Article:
Earlier this year, Hannah Pittard drove from Chicago, where
she teaches creative writing at DePaul University, to Milwaukee to promote her
debut novel, The Fates Will Find Their Way. She sat down to talk with me about
her book and her writing process. (You can find the full interview in the
September issue, which is out now.) I was struck by the way Hannah captivated
the group who came for her reading at Boswell Book Company, and later, when I
transcribed the interview, it hit me how she had me laughing throughout our
chat. I’ve decided that an author on tour really needs to bring along her sense
of humor to engage potential readers. Heaven help you if you don’t!
Here are a few nuggets from Hannah that didn’t make it into the
On reading slowly:
I read [at] about the pace that you would read aloud. I’ve
talked to a lot of writers, and of course there are writers who are very fast
readers, but I’m surprised how many people confess that they were always slow
readers [like I was], that it was something about needing to see every single
word, and needing to see the construction.
On why she’s not her own ideal reader:
Because I can’t see the problems that there are. It’s just
as simple as that. I can so easily diagnose my students’ writing, my peers’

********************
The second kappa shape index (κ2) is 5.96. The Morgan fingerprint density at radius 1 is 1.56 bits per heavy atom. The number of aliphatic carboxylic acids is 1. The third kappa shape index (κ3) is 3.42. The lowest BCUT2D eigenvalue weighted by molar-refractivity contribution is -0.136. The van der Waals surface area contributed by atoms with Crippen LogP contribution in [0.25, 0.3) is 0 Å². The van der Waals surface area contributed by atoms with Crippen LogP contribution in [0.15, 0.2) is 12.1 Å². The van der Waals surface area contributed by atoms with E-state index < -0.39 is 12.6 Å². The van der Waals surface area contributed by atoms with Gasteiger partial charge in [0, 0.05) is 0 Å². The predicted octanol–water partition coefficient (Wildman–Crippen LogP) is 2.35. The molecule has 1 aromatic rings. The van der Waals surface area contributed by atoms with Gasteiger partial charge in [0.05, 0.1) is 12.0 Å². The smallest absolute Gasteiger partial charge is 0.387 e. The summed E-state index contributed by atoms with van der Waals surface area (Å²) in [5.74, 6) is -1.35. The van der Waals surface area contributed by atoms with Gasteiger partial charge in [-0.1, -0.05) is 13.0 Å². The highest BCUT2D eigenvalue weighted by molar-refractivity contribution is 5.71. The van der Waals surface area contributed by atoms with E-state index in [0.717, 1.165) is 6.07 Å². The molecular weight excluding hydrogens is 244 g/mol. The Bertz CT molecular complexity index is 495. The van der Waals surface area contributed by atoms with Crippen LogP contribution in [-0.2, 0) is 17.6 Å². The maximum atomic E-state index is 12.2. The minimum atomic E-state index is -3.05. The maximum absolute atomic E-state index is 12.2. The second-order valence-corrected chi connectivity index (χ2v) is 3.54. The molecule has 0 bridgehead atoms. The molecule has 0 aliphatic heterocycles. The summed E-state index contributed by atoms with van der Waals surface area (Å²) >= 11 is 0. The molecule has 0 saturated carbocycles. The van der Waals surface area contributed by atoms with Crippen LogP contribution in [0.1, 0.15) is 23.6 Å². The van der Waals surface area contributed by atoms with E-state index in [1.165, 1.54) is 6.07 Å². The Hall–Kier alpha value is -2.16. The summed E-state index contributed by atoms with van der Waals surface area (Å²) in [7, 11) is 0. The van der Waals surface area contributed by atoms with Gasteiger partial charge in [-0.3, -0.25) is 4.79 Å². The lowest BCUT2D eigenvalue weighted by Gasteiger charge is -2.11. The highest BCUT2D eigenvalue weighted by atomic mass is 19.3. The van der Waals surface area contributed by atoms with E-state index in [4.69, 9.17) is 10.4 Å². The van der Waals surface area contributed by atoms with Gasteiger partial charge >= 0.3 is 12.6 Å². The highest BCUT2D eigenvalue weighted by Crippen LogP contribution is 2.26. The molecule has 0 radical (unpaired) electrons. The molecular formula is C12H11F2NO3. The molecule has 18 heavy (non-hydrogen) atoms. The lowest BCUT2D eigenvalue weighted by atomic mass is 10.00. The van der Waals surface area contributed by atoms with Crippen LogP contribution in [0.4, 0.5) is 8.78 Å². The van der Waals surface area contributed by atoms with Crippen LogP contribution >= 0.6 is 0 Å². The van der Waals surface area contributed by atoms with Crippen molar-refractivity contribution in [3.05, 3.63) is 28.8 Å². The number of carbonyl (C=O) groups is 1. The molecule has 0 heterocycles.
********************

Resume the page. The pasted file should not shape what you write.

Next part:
writing, my friends who are also writers—I feel like I can diagnose pretty
quickly what the issues are—but with mine, I cannot see it. I think most
On Lorrie Moore:
She’s so smart, and she’s so funny, and she has this
incredible ability to make the reader feel just as smart and funny as she is,
even as I know I’m not as clever. I still feel as clever when I’m reading her,
and I really admire that, because there are writers who make you feel left out and
make you feel like you’re the butt of the joke. And for as smart as she is, she
never makes me feel left out. I always feel like I am in on the joke with her,
even as she’s making fun of everyone else. And I’ve talked to other people, and
it seems like other people have that feeling, too. She’s just very accessible.
On her penmanship:
[Growing up] I hated my handwriting so much, and I wanted it
to look perfect and be pristine. I would be given these beautiful, gorgeous
journals, and I would see my handwriting on them, and think, “This is
disgusting.” My brother and sister both have incredible handwriting.
Especially, my bother, for a man, has beautiful handwriting. My sister’s is
just exquisite, and mine is the handwriting of a child. I have the handwriting
of a 12-year-old boy. Still.
On writing routines:
I wish I had a schedule. I had a friend at UVA who swore up
and down … that every day he woke up at 6:00, toasted a bagel, brewed coffee,
ate a bagel, drank his coffee, and sat at the table for four hours and
wrote—and then had lunch, and then walked his dog, and then did the same thing
in the afternoon. And I would say, “No, you didn’t, no, you don’t. It’s not
true, nobody does that.” And, thankfully, I’ve matured a little bit, and I see
that some people do that, and I am very envious of the people who can do that.
I cannot. … Maybe the more mature I get, the older I get, the more routine
there will be.
C. Lange, associate editor